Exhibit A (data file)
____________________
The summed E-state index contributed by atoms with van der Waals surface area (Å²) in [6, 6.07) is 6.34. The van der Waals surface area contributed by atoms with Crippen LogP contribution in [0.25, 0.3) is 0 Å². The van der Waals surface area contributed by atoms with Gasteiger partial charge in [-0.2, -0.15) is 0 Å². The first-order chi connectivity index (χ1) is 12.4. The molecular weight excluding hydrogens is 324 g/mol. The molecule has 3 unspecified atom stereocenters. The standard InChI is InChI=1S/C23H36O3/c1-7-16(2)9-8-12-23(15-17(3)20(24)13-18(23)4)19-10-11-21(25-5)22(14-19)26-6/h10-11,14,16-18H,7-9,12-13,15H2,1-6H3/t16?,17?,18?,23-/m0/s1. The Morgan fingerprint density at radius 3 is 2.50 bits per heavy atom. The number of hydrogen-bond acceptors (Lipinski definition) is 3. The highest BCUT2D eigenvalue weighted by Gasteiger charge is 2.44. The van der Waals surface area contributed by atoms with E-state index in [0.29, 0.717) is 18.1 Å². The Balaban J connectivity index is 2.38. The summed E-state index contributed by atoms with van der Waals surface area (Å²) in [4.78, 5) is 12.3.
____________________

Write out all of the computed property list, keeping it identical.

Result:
The summed E-state index contributed by atoms with van der Waals surface area (Å²) in [6, 6.07) is 6.34. The van der Waals surface area contributed by atoms with Crippen LogP contribution in [0.25, 0.3) is 0 Å². The van der Waals surface area contributed by atoms with Gasteiger partial charge in [-0.2, -0.15) is 0 Å². The first-order chi connectivity index (χ1) is 12.4. The molecular weight excluding hydrogens is 324 g/mol. The molecule has 3 unspecified atom stereocenters. The standard InChI is InChI=1S/C23H36O3/c1-7-16(2)9-8-12-23(15-17(3)20(24)13-18(23)4)19-10-11-21(25-5)22(14-19)26-6/h10-11,14,16-18H,7-9,12-13,15H2,1-6H3/t16?,17?,18?,23-/m0/s1. The Morgan fingerprint density at radius 3 is 2.50 bits per heavy atom. The number of hydrogen-bond acceptors (Lipinski definition) is 3. The highest BCUT2D eigenvalue weighted by Gasteiger charge is 2.44. The van der Waals surface area contributed by atoms with E-state index in [0.29, 0.717) is 18.1 Å². The Balaban J connectivity index is 2.38. The summed E-state index contributed by atoms with van der Waals surface area (Å²) in [4.78, 5) is 12.3.